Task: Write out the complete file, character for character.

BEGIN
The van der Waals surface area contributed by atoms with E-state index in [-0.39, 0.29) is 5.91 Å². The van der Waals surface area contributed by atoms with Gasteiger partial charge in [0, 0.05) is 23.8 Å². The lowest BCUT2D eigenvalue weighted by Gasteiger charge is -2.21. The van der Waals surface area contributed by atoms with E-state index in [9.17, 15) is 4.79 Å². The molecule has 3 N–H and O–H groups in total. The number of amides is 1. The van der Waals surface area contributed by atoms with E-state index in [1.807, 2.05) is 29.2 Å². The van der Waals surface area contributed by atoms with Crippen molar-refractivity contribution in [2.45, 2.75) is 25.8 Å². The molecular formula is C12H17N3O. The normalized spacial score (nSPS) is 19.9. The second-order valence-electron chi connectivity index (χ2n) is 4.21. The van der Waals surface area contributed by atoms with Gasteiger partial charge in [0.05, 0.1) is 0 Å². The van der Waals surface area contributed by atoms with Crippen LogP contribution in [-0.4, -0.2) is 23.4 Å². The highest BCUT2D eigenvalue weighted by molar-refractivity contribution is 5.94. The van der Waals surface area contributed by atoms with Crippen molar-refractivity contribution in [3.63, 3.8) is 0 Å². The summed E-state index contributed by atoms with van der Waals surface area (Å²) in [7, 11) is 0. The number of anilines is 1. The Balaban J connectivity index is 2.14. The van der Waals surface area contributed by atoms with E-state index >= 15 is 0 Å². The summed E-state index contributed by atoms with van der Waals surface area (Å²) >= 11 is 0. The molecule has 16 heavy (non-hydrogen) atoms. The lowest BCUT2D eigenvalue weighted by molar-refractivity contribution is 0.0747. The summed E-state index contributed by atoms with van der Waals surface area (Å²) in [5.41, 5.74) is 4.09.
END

The van der Waals surface area contributed by atoms with E-state index in [-0.39, 0.29) is 5.91 Å². The van der Waals surface area contributed by atoms with Gasteiger partial charge in [0, 0.05) is 23.8 Å². The lowest BCUT2D eigenvalue weighted by Gasteiger charge is -2.21. The van der Waals surface area contributed by atoms with E-state index in [9.17, 15) is 4.79 Å². The molecule has 3 N–H and O–H groups in total. The number of amides is 1. The van der Waals surface area contributed by atoms with E-state index in [1.807, 2.05) is 29.2 Å². The van der Waals surface area contributed by atoms with Crippen molar-refractivity contribution in [2.45, 2.75) is 25.8 Å². The molecular formula is C12H17N3O. The normalized spacial score (nSPS) is 19.9. The second-order valence-electron chi connectivity index (χ2n) is 4.21. The van der Waals surface area contributed by atoms with Gasteiger partial charge in [0.05, 0.1) is 0 Å². The van der Waals surface area contributed by atoms with Crippen LogP contribution in [-0.4, -0.2) is 23.4 Å². The highest BCUT2D eigenvalue weighted by molar-refractivity contribution is 5.94. The van der Waals surface area contributed by atoms with Crippen molar-refractivity contribution in [3.63, 3.8) is 0 Å². The summed E-state index contributed by atoms with van der Waals surface area (Å²) in [7, 11) is 0. The number of anilines is 1. The Balaban J connectivity index is 2.14. The van der Waals surface area contributed by atoms with E-state index >= 15 is 0 Å². The summed E-state index contributed by atoms with van der Waals surface area (Å²) >= 11 is 0. The molecule has 16 heavy (non-hydrogen) atoms. The lowest BCUT2D eigenvalue weighted by molar-refractivity contribution is 0.0747. The summed E-state index contributed by atoms with van der Waals surface area (Å²) in [5.41, 5.74) is 4.09.